A new research group has launched a database to help consumers learn about gender equality in the leadership of 2,000 consumer brands. David McNew/Getty Image

Hey ladies, your favorite brand is probably run by men

Donna Tam Jun 14, 2016
A new research group has launched a database to help consumers learn about gender equality in the leadership of 2,000 consumer brands. David McNew/Getty Image

Many well-known brands come from companies that have little to no female representation within their leadership, according to a database released Tuesday.

Created by LedBetter, a volunteer-driven research group, the index tracks gender equality among the boards and executive teams of companies, and covers 2,000 brands. It found that, on average, women make up about 20 percent of the leadership at these companies.

While a lack of female leadership in corporations may not come as a surprise to many, LedBetter co-founder and CEO Iris Kuo said she hopes the information will help consumers make more informed purchases. 

“We wanted to have a complete picture of who was really in charge of these companies,” she said. Kuo said she was inspired by a 2013 Washington Post interview with former Wall Street analyst and financial services executive Sallie Krawcheck, who noted that this kind of consumer information was missing.

“I’ve had numerous groups of women say to me they would stop buying from a company if they understood what their gender makeup was,” Krawcheck said at the time. “That information’s not available. With technology, people are going to become much smarter consumers, and so there will be pressure coming from different places.”

Brands in the index ranged from fashion names like H&M and Gap, which rank No. 1 and 2 respectively, to health care companies like Anthem (No. 160) and UnitedHealth Group (No. 128). Tech giant Samsung had no female representation in any of its leadership, ranking it at No. 222, while its rival Apple ranked No. 155. The index incorporates companies from the Fortune 100 and Forbes Most Valuable Brands lists, but also includes other publicly traded companies.

Gender equality in corporate America is often talked about in academia and in media. Researchers even say diversity is important to a company’s bottom line. In February, a study of 22,000 publicly traded companies in 91 countries found that having women in leadership increased profitability. The call for diversity is happening in many industries, with recent pushes in tech, Hollywood and sports. And just last month, the Associated Press released a survey that found only 17 of the 324 CEOs surveyed were women.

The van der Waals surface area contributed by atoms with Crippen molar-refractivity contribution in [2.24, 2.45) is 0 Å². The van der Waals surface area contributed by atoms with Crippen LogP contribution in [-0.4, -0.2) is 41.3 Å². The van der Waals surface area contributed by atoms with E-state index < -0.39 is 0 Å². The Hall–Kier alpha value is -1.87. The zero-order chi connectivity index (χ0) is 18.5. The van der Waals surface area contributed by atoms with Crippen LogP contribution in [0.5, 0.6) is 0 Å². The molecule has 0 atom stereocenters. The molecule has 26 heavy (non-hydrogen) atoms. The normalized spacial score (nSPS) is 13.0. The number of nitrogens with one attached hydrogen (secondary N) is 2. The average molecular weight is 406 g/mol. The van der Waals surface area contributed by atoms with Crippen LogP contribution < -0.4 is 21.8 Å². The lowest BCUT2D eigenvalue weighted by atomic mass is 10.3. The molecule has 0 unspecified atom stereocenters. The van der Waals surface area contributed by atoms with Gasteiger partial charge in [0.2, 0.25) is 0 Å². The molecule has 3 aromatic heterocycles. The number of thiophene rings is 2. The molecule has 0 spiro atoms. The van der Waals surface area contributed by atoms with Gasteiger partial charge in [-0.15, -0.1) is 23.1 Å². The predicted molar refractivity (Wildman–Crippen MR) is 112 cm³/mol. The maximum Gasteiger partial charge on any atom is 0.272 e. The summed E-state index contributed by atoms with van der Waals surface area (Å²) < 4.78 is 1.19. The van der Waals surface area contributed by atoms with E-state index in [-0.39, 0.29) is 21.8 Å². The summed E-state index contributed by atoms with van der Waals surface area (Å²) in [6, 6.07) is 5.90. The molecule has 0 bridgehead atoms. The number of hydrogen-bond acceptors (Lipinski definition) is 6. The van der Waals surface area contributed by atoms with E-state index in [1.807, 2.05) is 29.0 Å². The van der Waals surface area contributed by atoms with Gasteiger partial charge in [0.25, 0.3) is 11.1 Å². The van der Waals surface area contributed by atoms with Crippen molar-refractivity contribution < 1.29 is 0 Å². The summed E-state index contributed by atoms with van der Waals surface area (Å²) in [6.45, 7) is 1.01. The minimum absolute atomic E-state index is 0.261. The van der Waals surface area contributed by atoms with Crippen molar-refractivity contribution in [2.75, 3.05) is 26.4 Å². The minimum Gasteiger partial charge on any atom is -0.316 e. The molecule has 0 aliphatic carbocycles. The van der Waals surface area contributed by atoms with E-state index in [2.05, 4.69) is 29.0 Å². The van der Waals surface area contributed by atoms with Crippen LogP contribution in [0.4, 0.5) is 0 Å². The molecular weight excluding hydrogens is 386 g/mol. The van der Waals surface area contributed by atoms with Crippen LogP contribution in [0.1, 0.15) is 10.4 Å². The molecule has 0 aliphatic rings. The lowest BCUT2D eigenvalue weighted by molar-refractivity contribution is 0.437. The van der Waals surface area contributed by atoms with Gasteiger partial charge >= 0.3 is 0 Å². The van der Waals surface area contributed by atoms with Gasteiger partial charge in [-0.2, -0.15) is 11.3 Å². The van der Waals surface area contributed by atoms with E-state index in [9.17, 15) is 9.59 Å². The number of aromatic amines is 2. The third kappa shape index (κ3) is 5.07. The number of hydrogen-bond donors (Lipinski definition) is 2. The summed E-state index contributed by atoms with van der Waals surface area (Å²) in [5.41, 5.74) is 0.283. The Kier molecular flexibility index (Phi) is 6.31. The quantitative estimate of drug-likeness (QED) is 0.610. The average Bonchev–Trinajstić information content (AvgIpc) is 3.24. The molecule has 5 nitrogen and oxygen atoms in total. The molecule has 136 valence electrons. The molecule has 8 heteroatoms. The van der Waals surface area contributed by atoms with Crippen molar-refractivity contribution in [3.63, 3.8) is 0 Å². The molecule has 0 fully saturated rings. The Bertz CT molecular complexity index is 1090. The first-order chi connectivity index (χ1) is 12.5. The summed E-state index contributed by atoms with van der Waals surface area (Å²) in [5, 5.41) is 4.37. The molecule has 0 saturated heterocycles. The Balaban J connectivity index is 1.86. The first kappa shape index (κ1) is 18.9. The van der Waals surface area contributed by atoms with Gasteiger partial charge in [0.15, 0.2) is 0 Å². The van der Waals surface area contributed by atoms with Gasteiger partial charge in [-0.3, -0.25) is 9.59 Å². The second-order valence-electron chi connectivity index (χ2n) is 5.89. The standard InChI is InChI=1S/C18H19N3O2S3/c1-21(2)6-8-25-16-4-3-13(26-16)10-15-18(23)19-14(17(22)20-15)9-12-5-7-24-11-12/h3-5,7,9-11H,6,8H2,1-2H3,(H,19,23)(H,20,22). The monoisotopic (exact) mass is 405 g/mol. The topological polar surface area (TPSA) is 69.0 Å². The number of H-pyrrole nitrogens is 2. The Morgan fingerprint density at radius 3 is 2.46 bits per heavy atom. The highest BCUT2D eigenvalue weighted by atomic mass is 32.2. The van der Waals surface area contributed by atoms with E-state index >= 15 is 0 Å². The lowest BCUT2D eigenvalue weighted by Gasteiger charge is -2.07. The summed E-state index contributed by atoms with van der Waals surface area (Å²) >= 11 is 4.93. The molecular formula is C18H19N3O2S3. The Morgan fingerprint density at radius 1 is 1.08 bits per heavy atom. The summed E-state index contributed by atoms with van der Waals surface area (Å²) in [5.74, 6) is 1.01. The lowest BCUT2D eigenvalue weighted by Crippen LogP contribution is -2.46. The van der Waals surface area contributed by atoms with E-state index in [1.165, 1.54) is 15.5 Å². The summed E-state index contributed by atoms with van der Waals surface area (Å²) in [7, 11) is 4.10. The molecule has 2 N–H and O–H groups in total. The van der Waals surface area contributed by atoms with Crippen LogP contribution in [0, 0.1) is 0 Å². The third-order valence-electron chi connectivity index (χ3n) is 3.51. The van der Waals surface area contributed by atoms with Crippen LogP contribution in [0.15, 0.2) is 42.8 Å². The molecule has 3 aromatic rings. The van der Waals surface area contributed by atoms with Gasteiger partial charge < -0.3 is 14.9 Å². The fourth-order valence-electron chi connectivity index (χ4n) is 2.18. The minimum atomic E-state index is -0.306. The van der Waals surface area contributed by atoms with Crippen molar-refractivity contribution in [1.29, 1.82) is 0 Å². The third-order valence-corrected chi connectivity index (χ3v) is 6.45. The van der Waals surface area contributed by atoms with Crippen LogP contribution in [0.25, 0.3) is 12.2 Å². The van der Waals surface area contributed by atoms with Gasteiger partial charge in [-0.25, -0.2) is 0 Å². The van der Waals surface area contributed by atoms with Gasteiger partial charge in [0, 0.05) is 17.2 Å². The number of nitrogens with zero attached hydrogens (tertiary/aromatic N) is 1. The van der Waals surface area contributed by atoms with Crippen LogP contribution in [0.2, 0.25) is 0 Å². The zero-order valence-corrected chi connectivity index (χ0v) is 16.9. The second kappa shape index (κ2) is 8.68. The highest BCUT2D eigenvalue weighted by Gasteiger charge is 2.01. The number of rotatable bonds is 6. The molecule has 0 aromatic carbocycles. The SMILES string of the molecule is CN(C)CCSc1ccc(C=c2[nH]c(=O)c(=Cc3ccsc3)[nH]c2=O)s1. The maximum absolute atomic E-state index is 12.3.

LedBetter’s overall findings echo that messaging. The volunteer-driven group attempts to create a record that can point specifically to how companies may miss the mark on gender equality.

Coty, a company that owns several brands that market to women, has no female representation on both its board and executive team. Coty’s brands are among the most recognizable consumer products: Rimmel makeup, Sally Hansen and Philosophy beauty products, and fragrances by celebrities like Beyonce, Katy Perry, Halle Berry and Jennifer Lopez .

A screenshot of the Coty compnay brands page. Coty had one of the lowest rankings on the LedBetter Gender Equality Index.

Marketing shapes culture and who sits on a board or executive team matters when it comes to making decisions about how to market to consumers, Kuo’s co-founder Camille Ricketts said. She pointed to toymaker Mattel as an example. Thirty percent of the company’s board are women, but the executive team has no women at all, placing the corporation near the middle of the list with a rank of 170.

“How does that shape how Barbie has culturally evolved and how Barbie is positioned to market to young women?” said Ricketts, who also serves as LedBetter’s Chief Marketing Officer.

When looking into the executive team at L Brands, the company that owns brands like Victoria’s Secret and Bath & Body Works, Kuo said she did not expect the jarring contrast on the group’s corporate governance page: models in skimpy lingerie featured above the list of all-male executives. The company’s board of 12 has two female members. It was a surprise, initially.

“It’s a mix of surprise and then you’re kind of cynical — ‘Oh, of course,’” Kuo said.

While the index only covers publicly traded companies, Kuo said she hopes they can gain more resources to expand the database to private companies as well. See the index here.

Correction: An illustration in a previous version of this story contained an error. The story has been updated. 

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